Let New York’s Beer Flow

Source: Brooklyn Historical Society

The J.F. Trommer Brewery of Cypress Hills. Before Prohibition, breweries were plentiful in New York..

Written by Steve Hindy for The New York Daily News

In the midst of the nation’s worst recession in a generation, one of the few bright spots for New York has been the revival of the state’s craft beer industry. Now more than 90 breweries strong, the industry accounts for 3,000 jobs and pumps more than $200 million into our economy. But a recent legal settlement and other impediments threaten to sap the vitality of small brewers if Albany doesn’t act soon.
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10 Breweries on the Bubble

The craft-brewery revolution is here to stay. The space has some well-known players, but a survey of popular regional upstarts points to a heady future.

A brewery and a popular brew pub, the Nebraska Brewing Company offers beer aficionados in Omaha a galaxy of choices. (Photo: Courtesy Nebraska Brewing Company)

Written by Bret Stetka for MSN local edition

Big-name brewers such as Budweiser, Coors, Miller and Pabst have dominated the American beer market for more than a century. But thanks to two Left Coast pioneers and a Boston entrepreneur, the beer business is far more democratic than it once was. Anchor Steam, Boston Brewing Co. (the brewer of Samuel Adams) and Sierra Nevada first challenged the U.S. brewing monopoly in the 1970s and ’80s. In their wake, other respected “micro” or “craft” brewers such as Dogfish HeadAllagash and Brooklyn Brewery helped permanently transform American beer with a more creative, hand-crafted approach. Now a new pool of brewers is out to further refine modern American brewing. Based on weeks of strenuous research and far too many pints, we’ve highlighted 10 young domestic breweries to watch, all founded within the past five years and offering tours, tastings or, at very least, frequent regional events.
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Beer Profile: Pliney the Elder

Profiled by Ken Carman for professorgoodales.net

Citrus hops up front in the nose with tons of head, mostly pillow. SRM 2-3. Nice clarity. Head holds.

I had this years ago, and this may even be a very old bottle, but the flowery: rose, yet citrusy: grapefruit, hops are upfront… as they should be. Was not impressed before, am now so far. Guessing when I had it before my nose, my senses, were not quite as trained. Or… that was the “old bottle?”

Mouthfeel: slightly hop astringent, yet a bit hop sweet, slightly caramelized with firm, light medium, body. Carbonation light, yet just right. More would mask all the rest.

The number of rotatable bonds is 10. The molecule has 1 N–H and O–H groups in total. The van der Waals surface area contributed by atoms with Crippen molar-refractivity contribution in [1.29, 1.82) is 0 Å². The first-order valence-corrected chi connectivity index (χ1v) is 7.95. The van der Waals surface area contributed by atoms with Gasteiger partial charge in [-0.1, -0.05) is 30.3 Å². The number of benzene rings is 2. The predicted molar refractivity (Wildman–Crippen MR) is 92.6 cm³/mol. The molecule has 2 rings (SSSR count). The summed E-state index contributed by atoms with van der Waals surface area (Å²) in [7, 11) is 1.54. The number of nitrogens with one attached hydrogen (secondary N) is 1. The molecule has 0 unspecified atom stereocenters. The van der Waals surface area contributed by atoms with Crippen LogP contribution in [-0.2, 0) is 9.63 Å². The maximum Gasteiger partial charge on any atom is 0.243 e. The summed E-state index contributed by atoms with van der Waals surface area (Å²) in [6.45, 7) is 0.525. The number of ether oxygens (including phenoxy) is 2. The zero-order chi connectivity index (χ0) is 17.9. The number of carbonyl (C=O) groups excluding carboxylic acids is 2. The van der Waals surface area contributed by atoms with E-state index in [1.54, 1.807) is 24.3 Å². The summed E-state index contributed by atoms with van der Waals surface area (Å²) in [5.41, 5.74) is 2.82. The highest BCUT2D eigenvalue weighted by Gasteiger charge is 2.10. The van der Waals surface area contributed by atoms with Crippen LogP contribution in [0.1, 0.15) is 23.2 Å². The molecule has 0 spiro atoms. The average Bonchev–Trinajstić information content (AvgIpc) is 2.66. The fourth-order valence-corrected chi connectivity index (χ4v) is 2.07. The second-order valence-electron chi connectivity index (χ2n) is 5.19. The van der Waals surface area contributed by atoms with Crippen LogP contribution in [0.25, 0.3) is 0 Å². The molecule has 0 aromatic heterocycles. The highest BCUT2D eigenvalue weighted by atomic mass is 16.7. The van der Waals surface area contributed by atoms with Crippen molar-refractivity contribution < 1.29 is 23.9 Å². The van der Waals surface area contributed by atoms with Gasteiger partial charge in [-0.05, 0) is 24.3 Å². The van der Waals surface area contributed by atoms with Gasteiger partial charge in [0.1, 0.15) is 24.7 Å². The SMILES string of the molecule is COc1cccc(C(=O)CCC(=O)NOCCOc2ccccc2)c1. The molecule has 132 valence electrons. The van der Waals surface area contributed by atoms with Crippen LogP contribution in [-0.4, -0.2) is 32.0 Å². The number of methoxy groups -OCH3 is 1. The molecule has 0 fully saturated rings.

Taste: even into after taste sweetish hops and firm body without malt specific character: I’m guessing some Pilsner malt was used. Nice hop profile with perfect balance: I recommend. Grapefruit-like hop pop follows into taste with just a hint of astringency, as if some of the grapefruit rind was used. Of course: not, it’s the hops.

One site lists this as a “Double IPA.” More just a damn good IPA.

This beer has become a legend. I have heard different homebrewers, craft beer lovers and brew professionals rant on the holiness of this quaff. Honestly? I’m much closer to respecting that assessment than I was before.

Beer Profile: Green Flash West Coast IPA

Profiled by Ken Carman for professorgoodales.net

A multi-hopped grapefruit sense grabbed the nose right up front with a caramel malt in the background. Freshness in the smell, as if hops were not “fresh” the the more recent green sense, just not old. Just right.

Pillow head that lingers, lingers, lingers. Great clarity. Light bronze/gold mix: about a 9 on srm scale. Head clings to glass. Mouthfeel a sharp hop pop that gently scrapes down the sides of the mouth. Hops dominate and linger, fading slowly into the aftertaste. Carbonation plentiful for the style and gives plenty of support to the already perfect body. Nice firm body, probably medium but caramel sense makes it seem heavier.

Taste: hops blend exactly with the caramel malt-like sense.

This is just about perfect for a West Coast IPA. The mouthfeel, aroma, taste and nose are all they should be.

Broo Shampoo: From Beer, Beauty (Asheville, NC)

Written by Dale Neal for Citizen-Times.com

Sarah Pearsall pours beer on her husband, Brad, to illustrate how the two former attorneys came up with their idea for Broo hair products.

ASHEVILLE — After living and working in sweltering Miami, Brad and Sarah Pearsall were eager to move with their children to the Western North Carolina mountains back in 2008. The former lawyers just weren’t sure what they would do to pay the bills.

Beer turned out to be their best bet.

The Pearsalls didn’t join the growing number of craft breweries that have earned the city the reputation of Beer City USA. If the beer is better here, they thought: Why not use that better ingredient for an organic shampoo?

Lather, rinse, repeat. But success didn’t come that easily.

“We thought we would brew our own special brew just for shampoo. It turned out to be a disaster,” Brad laughed.

Meanwhile, Sarah was pouring plenty of beer on her dark hair, trying out different brands. “Beer doesn’t really clean your hair. It softens it, but it’s expensive, and it’s cold.”
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